Chance the Rapper is giving back to celebrate his 29th birthday.
Rather than being the one to accept gifts, Chance announced in an Instagram post on Saturday, April 16 that in his hometown of Chicago, he would be donating 1,500 free meals to the community through his nonprofit organization, SocialWorks, ahead of the Easter holiday.
The beloved rapper shared a nearly five-minute video on Instagram which documented the drive-up giveaway. In addition to giving away delicious meals, volunteers were handing out cups of "Mint Chocolate Chance," an ice cream flavor that the rapper developed in collaboration with Ben & Jerry's.
“Happening now Chicago! Holiday Meal Giveaway 8560 S. Cottage Grove,” he wrote in the video's caption. “1,500 free meals for the community @socialworks_chi @benandjerrys #SocialWorks #HelpPeople.”
Earlier in the day, Chance shared a series of three throwback photos from his childhood on Instagram to mark his birthday as well. In the photographs, a younger version of the rapper could be seen posing with his mom Lisa Bennett and brother Taylor.
“He’s 29,” he wrote. “Best gift u can get me is showing someone they’re a child of God today.”
Chance has long been involved in activism and giving back, especially in his native Chicago. In 2020, TODAY’s Carson Daly sat down virtually with the rapper to talk about where he found the inspiration and drive to be an activist and how he is aiming to give back to young artists in Chicago through SocialWorks.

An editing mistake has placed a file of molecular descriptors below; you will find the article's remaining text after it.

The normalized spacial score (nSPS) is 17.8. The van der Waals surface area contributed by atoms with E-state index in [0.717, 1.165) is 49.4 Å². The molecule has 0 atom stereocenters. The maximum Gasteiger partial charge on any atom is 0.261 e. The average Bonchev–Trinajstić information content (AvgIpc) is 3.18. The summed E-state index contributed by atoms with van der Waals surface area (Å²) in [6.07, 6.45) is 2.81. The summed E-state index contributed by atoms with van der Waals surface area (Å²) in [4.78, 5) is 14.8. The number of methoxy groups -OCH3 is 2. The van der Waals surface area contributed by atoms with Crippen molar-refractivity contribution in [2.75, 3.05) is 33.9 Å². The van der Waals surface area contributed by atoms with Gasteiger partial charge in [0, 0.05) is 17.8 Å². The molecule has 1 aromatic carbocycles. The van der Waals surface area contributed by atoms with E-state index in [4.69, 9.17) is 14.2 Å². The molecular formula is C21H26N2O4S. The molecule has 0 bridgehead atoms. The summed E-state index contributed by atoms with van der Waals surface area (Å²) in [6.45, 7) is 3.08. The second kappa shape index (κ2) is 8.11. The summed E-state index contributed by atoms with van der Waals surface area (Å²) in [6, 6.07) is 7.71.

“I think it’s indirectly my faith,” Chance told Carson about his inspiration to do and act on his beliefs. “I get a lot of my sense of understanding and kindness from my mom. And then my dad and his side of the family were all community organizers. My great grandmother marched with [Dr. Martin Luther] King and organized. My grandmother worked for Harold Washington when he ran for mayor of Chicago.”
In an extended interview that aired last year, Chance discussed SocialWorks in more detail, telling Carson about several of the projects the organization has been able to execute over the years.
“We try and stay involved and working,” he said. “We’ve been able to do some really dope stuff in the city...We did My State of Mind, which we compiled a list of all of the mental health facilities, private and government owned that were in the state of Illinois and worked with the state and the local governments to make it all accessible for people. We did the New Chance Fund, where I donated $2 million to CPS and raised over $7 million since then.”